“Quality photography and videography are more important than ever,” says Charlotte. “The biggest shift we’ve seen is couples prioritising people over stuff for their weddings, which is pretty amazing. There’s a big focus on candid coverage and incorporating those they love, especially grandparents and parents.”

The pandemic has also seen a rise in elopements and intimate gatherings, which Charlotte predicts will continue. “They make my heart happy as we really get to know the couples and guests on the day,” she says. “This is often when I feel we do our best work as the stress is much lower on everyone and you can base timings around good lighting.”

Charlotte has noticed modern, photo-friendly dress styles making a comeback, such as the classic custom tux and bow tie, couture and avant-garde wedding gowns, and dresses in pastel colours rather than traditional white.

Bruno and Charlotte are excited to see the couples who had to postpone finally marry this year. For the newly engaged, they recommend reaching out to suppliers early, as they’re predicting next summer will be a “huge wedding season”, especially if the international borders open.

Charlotte Kiri Photography


The second national lockdown was very different to the first, says Hannah Lind, a Central Otago celebrant. “People knew we weren’t going to be living Mad Max-style for long, so it gave them valuable time to think about what they really wanted for their big day.”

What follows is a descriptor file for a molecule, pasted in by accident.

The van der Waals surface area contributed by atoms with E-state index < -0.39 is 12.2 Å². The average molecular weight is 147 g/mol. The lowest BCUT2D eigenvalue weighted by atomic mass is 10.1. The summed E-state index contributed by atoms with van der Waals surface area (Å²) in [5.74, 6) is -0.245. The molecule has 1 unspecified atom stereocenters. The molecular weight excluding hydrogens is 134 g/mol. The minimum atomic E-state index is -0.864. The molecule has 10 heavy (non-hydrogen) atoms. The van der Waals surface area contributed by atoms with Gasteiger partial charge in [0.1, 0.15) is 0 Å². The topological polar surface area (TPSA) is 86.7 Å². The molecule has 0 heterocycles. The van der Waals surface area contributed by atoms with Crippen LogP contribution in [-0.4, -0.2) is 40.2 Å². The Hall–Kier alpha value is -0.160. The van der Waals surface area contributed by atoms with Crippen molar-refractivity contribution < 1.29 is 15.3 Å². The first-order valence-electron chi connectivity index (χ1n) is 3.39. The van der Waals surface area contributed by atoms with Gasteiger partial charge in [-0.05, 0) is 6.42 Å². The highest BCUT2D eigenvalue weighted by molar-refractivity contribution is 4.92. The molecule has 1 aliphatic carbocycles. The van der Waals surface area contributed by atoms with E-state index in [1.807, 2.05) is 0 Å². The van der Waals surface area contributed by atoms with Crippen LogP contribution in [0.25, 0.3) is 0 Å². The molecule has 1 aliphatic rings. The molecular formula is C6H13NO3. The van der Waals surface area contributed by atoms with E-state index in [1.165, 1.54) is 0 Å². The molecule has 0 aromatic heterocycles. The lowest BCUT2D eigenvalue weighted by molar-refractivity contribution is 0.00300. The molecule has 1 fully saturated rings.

As a result, Hannah has seen couples throw out the year-plus planning cycle and get hitched within a few months. And they’re culling the lengthy guest list too. People sometimes feel pressure to have a big wedding, she says, but couples are increasingly celebrating in front of a select group. Booking out a boutique hotel for a ‘minimony’ or hiring a holiday house for the party makes for an intimate yet easy-to-arrange affair.

After Christmas, Hannah officiated a ‘surprise’ wedding. What was ostensibly a birthday dinner pivoted to a wedding without the guests knowing until 15 minutes beforehand. “It takes away the stress of input from everyone and there’s no time to get worked up,” she says.

Hannah loves being part of weddings that represent what matters most to the couple, whether it’s a busy blended family changing their minds in lockdown and booking a whole hotel out for their nearest and dearest, a couple in their 70s tying the knot at the whitebait stand where their friendship grew into more, or those eloping for their own reasons.

“I hope this trend will continue. Seeing these people on their wedding day – they look more relaxed than the people who do the big wedding thing because they feel they have to.”

While Hannah has seen a rise in the number of contingency plans (if the event is postponed, cancelled or numbers need to be limited) and adheres to health and safety protocols, her advice hasn’t changed: “Do what feels right to you and choose suppliers who you want to hang out with!”

Hannah Lind Celebrant

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Keen mountain bikers Philippa and Michael Armstrong had an international wedding at Bike Glendhu mountain bike park in Wānaka.